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  • Writer's pictureSarah Anderson

New Data Blocking Fines in HealthTech

The Department of Health and Human Services (DHHS) channeled Dr. Evil from the Austin Powers movie franchise when announcing that data blocking fines could yield up to $1 million in civil monetary penalties.

Effective September 1, 2023, DHHS’ Office of Inspector General (OIG) now has authority under the 21st Century Cures Act to fine the following types of entities for failing to ensure that patients and providers can access electronic health records:

1. Certified health information technology providers (“Health IT”);

2. Health information exchanges; and

3. Health information networks.

According to the OIG’s final rule, it looks to stop Health IT developers and others from engaging in any practice that is likely to interfere with access, exchange, or use of electronic health information. The OIG has six years from the infraction to implement the fine.

These penalties do not just apply to intentional violations of the OIG’s rule against information blocking. These penalties apply to any of the regulated entities that “know, or should know, that such practice is likely to interfere with access, exchange, or use of EHI[.]” Health care providers may be subject to fines if the provider knows that a practice is unreasonable and likely to interfere with access, exchange, or use EHI, thereby acting as a Health IT developer or network. Exceptions to these rules primarily apply to specially protected health information such as psychotherapy notes and information compiled in anticipation of litigation, administrative, or criminal proceedings.

OIG credits its aggressive posture with the desire to prohibit conduct that 1) may result in, is causing, or has the potential to cause patient harm; (2) significantly impacted a provider’s ability to care for patients; (3) was of long duration; (4) caused financial loss to Federal health care programs, or other government or private entities; or (5) was performed with actual knowledge.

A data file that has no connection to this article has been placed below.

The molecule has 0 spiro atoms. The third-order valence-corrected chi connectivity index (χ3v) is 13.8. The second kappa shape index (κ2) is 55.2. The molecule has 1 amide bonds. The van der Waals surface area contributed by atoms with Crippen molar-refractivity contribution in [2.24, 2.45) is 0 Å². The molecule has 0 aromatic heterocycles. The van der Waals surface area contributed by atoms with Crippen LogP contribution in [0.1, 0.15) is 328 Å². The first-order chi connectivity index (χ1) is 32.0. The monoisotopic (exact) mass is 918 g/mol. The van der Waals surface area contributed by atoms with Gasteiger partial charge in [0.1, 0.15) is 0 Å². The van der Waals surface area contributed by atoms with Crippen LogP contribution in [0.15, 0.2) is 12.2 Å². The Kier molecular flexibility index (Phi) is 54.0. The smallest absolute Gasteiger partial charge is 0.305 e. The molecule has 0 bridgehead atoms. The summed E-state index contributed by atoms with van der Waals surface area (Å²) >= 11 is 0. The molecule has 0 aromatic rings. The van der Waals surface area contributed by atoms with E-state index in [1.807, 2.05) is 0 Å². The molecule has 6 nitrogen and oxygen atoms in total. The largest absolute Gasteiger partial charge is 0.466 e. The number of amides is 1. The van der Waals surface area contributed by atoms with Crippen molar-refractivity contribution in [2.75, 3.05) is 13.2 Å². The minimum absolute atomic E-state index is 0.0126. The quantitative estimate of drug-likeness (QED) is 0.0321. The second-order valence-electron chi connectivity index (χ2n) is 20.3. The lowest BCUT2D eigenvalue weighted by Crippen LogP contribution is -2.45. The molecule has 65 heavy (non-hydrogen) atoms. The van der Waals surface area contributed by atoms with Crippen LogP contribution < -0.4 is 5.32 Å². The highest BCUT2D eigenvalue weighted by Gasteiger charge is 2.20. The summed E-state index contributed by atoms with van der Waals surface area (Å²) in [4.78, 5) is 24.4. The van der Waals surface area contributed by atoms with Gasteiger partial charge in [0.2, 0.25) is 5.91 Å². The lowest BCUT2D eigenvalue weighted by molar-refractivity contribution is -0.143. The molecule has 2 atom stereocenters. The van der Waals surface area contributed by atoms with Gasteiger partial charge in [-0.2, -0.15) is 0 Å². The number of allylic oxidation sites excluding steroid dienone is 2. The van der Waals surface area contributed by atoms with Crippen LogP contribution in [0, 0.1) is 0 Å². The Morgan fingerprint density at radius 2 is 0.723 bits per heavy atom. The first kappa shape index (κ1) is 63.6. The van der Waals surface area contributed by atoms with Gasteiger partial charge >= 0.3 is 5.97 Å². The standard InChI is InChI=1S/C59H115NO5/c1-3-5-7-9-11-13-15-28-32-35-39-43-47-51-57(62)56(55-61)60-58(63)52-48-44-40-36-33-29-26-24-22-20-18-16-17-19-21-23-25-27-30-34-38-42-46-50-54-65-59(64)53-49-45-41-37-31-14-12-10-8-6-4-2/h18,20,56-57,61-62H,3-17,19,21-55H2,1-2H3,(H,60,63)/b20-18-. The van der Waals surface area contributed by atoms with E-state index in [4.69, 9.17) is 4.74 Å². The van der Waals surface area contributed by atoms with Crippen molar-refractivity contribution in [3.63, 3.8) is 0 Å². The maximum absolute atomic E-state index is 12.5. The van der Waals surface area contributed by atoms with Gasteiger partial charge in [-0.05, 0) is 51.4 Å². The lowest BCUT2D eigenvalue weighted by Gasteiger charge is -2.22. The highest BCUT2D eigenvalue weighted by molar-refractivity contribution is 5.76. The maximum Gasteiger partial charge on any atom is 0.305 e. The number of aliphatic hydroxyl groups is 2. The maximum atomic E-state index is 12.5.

The new civil monetary penalties and Cures Act further encourage various agencies of the U.S. Government to collaborate in investigating and enforcing information blocking and associated crimes.

Indeed, the Department of Justice warns that illegal information blocking may create “False Claims Act” violations, requiring criminal investigations. Specifically anticipated by the DOJ is a Health IT provider providing false attestations in support of their client’s compliance efforts with the Office of the National Coordinator for Health IT’s (ONC) Health IT Certification Program.

The Cures Act further gives the ONC express authority to share its investigations into data blocking with the Federal Trade Commission (FTC), if such investigations produce concerns over anti-competitive or deceptive conduct. Although duplicative penalties are prohibited, penalties imposed for information blocking do not prohibit another agency from imposing penalties for separate crimes or civil violations such as False Claims Act or FTC Act violations.

Many health care providers and Health IT developers have no intention of blocking any patient from accessing their electronic health records or prohibiting another provider from referencing a colleagues’ notes in order to provide optimum care. However, the absence of intention does not negate the actual occurrence.

Unfortunately, the data blocking rule may confront cybersecurity concerns that inhibit, for HIPAA-compliance purposes, the sharing or viewing of electronic health records. For example, if one provider needs to review medical records of a shared patient with another provider, but the other provider utilizes an untrusted interface, the connection may be blocked.

The Final OIG rule acknowledges that there remain several unanswered questions in the enforcement of the data blocking protections. It is anticipated that additional advisory guidance is forthcoming.

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